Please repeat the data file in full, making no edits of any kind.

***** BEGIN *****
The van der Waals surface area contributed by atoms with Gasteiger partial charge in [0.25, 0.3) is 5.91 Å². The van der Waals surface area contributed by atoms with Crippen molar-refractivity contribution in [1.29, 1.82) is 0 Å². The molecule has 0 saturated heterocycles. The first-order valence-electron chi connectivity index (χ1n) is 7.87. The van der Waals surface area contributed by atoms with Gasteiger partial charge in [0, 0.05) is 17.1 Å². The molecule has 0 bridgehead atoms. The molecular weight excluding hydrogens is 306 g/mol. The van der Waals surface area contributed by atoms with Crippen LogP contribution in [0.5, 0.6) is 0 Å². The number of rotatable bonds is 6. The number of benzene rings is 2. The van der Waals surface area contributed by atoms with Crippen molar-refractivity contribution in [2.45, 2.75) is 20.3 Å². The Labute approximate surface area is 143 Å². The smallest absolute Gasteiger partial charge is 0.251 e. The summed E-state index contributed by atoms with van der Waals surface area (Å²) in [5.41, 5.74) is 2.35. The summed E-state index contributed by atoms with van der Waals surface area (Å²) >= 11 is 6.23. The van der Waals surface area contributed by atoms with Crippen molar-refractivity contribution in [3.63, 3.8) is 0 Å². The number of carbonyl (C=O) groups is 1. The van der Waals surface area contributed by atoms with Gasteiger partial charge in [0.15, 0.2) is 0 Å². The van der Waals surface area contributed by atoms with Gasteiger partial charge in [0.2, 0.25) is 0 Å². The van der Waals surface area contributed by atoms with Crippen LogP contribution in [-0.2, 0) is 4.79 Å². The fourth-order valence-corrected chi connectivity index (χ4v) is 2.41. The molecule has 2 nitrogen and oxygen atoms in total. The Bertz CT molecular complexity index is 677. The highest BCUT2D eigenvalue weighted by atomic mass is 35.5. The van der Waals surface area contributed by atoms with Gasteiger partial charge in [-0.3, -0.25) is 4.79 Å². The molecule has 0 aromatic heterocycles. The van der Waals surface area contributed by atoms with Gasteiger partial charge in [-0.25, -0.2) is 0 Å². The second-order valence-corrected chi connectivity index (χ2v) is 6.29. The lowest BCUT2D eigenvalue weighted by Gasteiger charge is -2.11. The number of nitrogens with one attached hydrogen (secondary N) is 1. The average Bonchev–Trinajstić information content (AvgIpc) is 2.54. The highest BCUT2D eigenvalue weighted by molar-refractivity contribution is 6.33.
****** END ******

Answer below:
The van der Waals surface area contributed by atoms with Gasteiger partial charge in [0.25, 0.3) is 5.91 Å². The van der Waals surface area contributed by atoms with Crippen molar-refractivity contribution in [1.29, 1.82) is 0 Å². The molecule has 0 saturated heterocycles. The first-order valence-electron chi connectivity index (χ1n) is 7.87. The van der Waals surface area contributed by atoms with Gasteiger partial charge in [0, 0.05) is 17.1 Å². The molecule has 0 bridgehead atoms. The molecular weight excluding hydrogens is 306 g/mol. The van der Waals surface area contributed by atoms with Crippen LogP contribution in [0.5, 0.6) is 0 Å². The number of rotatable bonds is 6. The number of benzene rings is 2. The van der Waals surface area contributed by atoms with Crippen molar-refractivity contribution in [2.45, 2.75) is 20.3 Å². The Labute approximate surface area is 143 Å². The smallest absolute Gasteiger partial charge is 0.251 e. The summed E-state index contributed by atoms with van der Waals surface area (Å²) in [5.41, 5.74) is 2.35. The summed E-state index contributed by atoms with van der Waals surface area (Å²) >= 11 is 6.23. The van der Waals surface area contributed by atoms with Crippen molar-refractivity contribution in [3.63, 3.8) is 0 Å². The number of carbonyl (C=O) groups is 1. The van der Waals surface area contributed by atoms with Gasteiger partial charge in [0.15, 0.2) is 0 Å². The van der Waals surface area contributed by atoms with Gasteiger partial charge in [0.2, 0.25) is 0 Å². The van der Waals surface area contributed by atoms with Crippen LogP contribution in [-0.2, 0) is 4.79 Å². The fourth-order valence-corrected chi connectivity index (χ4v) is 2.41. The molecule has 2 nitrogen and oxygen atoms in total. The Bertz CT molecular complexity index is 677. The highest BCUT2D eigenvalue weighted by atomic mass is 35.5. The van der Waals surface area contributed by atoms with Gasteiger partial charge in [-0.3, -0.25) is 4.79 Å². The molecule has 0 aromatic heterocycles. The van der Waals surface area contributed by atoms with Gasteiger partial charge in [-0.25, -0.2) is 0 Å². The second-order valence-corrected chi connectivity index (χ2v) is 6.29. The lowest BCUT2D eigenvalue weighted by Gasteiger charge is -2.11. The number of nitrogens with one attached hydrogen (secondary N) is 1. The average Bonchev–Trinajstić information content (AvgIpc) is 2.54. The highest BCUT2D eigenvalue weighted by molar-refractivity contribution is 6.33.